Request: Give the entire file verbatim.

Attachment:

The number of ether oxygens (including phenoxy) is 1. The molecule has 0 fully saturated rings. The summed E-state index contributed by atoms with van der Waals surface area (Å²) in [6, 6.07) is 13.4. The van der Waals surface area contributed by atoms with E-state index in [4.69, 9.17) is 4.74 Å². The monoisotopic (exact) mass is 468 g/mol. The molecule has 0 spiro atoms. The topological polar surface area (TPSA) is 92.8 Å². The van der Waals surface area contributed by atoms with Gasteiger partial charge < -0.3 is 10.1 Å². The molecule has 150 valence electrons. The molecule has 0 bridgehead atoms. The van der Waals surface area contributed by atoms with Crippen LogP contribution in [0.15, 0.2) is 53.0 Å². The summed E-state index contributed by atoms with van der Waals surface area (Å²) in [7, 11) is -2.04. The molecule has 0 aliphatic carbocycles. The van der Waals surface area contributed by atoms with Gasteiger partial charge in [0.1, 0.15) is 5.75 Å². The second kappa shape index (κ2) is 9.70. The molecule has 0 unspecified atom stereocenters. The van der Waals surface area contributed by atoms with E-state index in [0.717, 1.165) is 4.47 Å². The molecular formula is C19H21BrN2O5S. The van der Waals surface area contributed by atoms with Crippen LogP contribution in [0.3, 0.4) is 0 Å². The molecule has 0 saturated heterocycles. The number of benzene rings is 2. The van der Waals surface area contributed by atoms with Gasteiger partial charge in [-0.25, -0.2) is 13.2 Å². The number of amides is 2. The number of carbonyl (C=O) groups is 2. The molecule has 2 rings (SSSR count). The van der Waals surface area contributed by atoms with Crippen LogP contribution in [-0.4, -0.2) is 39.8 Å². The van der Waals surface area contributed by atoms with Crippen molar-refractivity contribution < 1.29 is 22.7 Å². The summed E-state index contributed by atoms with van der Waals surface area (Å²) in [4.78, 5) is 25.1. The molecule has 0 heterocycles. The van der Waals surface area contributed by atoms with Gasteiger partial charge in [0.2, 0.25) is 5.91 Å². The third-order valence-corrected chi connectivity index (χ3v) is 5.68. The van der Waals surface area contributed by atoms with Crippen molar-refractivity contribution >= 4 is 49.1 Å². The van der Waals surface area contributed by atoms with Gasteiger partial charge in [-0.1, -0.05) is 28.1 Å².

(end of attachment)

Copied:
The number of ether oxygens (including phenoxy) is 1. The molecule has 0 fully saturated rings. The summed E-state index contributed by atoms with van der Waals surface area (Å²) in [6, 6.07) is 13.4. The van der Waals surface area contributed by atoms with E-state index in [4.69, 9.17) is 4.74 Å². The monoisotopic (exact) mass is 468 g/mol. The molecule has 0 spiro atoms. The topological polar surface area (TPSA) is 92.8 Å². The van der Waals surface area contributed by atoms with Gasteiger partial charge < -0.3 is 10.1 Å². The molecule has 150 valence electrons. The molecule has 0 bridgehead atoms. The van der Waals surface area contributed by atoms with Crippen LogP contribution in [0.15, 0.2) is 53.0 Å². The summed E-state index contributed by atoms with van der Waals surface area (Å²) in [7, 11) is -2.04. The molecule has 0 aliphatic carbocycles. The van der Waals surface area contributed by atoms with Gasteiger partial charge in [0.1, 0.15) is 5.75 Å². The second kappa shape index (κ2) is 9.70. The molecule has 0 unspecified atom stereocenters. The van der Waals surface area contributed by atoms with E-state index in [0.717, 1.165) is 4.47 Å². The molecular formula is C19H21BrN2O5S. The van der Waals surface area contributed by atoms with Crippen LogP contribution in [0.3, 0.4) is 0 Å². The molecule has 0 saturated heterocycles. The number of benzene rings is 2. The van der Waals surface area contributed by atoms with Gasteiger partial charge in [-0.25, -0.2) is 13.2 Å². The number of amides is 2. The number of carbonyl (C=O) groups is 2. The molecule has 2 rings (SSSR count). The van der Waals surface area contributed by atoms with Crippen LogP contribution in [-0.4, -0.2) is 39.8 Å². The van der Waals surface area contributed by atoms with Crippen molar-refractivity contribution < 1.29 is 22.7 Å². The summed E-state index contributed by atoms with van der Waals surface area (Å²) in [4.78, 5) is 25.1. The molecule has 0 heterocycles. The van der Waals surface area contributed by atoms with Gasteiger partial charge in [0.2, 0.25) is 5.91 Å². The third-order valence-corrected chi connectivity index (χ3v) is 5.68. The van der Waals surface area contributed by atoms with Crippen molar-refractivity contribution >= 4 is 49.1 Å². The van der Waals surface area contributed by atoms with Gasteiger partial charge in [-0.1, -0.05) is 28.1 Å².